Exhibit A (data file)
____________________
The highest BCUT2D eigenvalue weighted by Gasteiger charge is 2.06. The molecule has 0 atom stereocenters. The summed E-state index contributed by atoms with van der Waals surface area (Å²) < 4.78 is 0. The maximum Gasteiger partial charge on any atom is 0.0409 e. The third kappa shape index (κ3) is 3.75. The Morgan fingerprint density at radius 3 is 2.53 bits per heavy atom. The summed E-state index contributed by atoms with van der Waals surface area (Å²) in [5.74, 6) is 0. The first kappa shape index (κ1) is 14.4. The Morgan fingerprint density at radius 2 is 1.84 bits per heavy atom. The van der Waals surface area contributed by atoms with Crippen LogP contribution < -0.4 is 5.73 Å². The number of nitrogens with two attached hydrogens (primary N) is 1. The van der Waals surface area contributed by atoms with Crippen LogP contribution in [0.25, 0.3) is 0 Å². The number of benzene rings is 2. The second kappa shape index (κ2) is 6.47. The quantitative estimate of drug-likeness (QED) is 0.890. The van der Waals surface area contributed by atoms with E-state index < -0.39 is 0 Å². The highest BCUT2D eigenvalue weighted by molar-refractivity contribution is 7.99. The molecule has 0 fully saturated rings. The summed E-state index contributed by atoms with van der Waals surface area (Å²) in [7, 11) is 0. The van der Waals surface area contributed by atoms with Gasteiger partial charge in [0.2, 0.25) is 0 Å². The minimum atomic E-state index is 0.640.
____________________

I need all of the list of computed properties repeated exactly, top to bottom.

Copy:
The highest BCUT2D eigenvalue weighted by Gasteiger charge is 2.06. The molecule has 0 atom stereocenters. The summed E-state index contributed by atoms with van der Waals surface area (Å²) < 4.78 is 0. The maximum Gasteiger partial charge on any atom is 0.0409 e. The third kappa shape index (κ3) is 3.75. The Morgan fingerprint density at radius 3 is 2.53 bits per heavy atom. The summed E-state index contributed by atoms with van der Waals surface area (Å²) in [5.74, 6) is 0. The first kappa shape index (κ1) is 14.4. The Morgan fingerprint density at radius 2 is 1.84 bits per heavy atom. The van der Waals surface area contributed by atoms with Crippen LogP contribution < -0.4 is 5.73 Å². The number of nitrogens with two attached hydrogens (primary N) is 1. The van der Waals surface area contributed by atoms with Crippen LogP contribution in [0.25, 0.3) is 0 Å². The number of benzene rings is 2. The second kappa shape index (κ2) is 6.47. The quantitative estimate of drug-likeness (QED) is 0.890. The van der Waals surface area contributed by atoms with E-state index < -0.39 is 0 Å². The highest BCUT2D eigenvalue weighted by molar-refractivity contribution is 7.99. The molecule has 0 fully saturated rings. The summed E-state index contributed by atoms with van der Waals surface area (Å²) in [7, 11) is 0. The van der Waals surface area contributed by atoms with Gasteiger partial charge in [0.2, 0.25) is 0 Å². The minimum atomic E-state index is 0.640.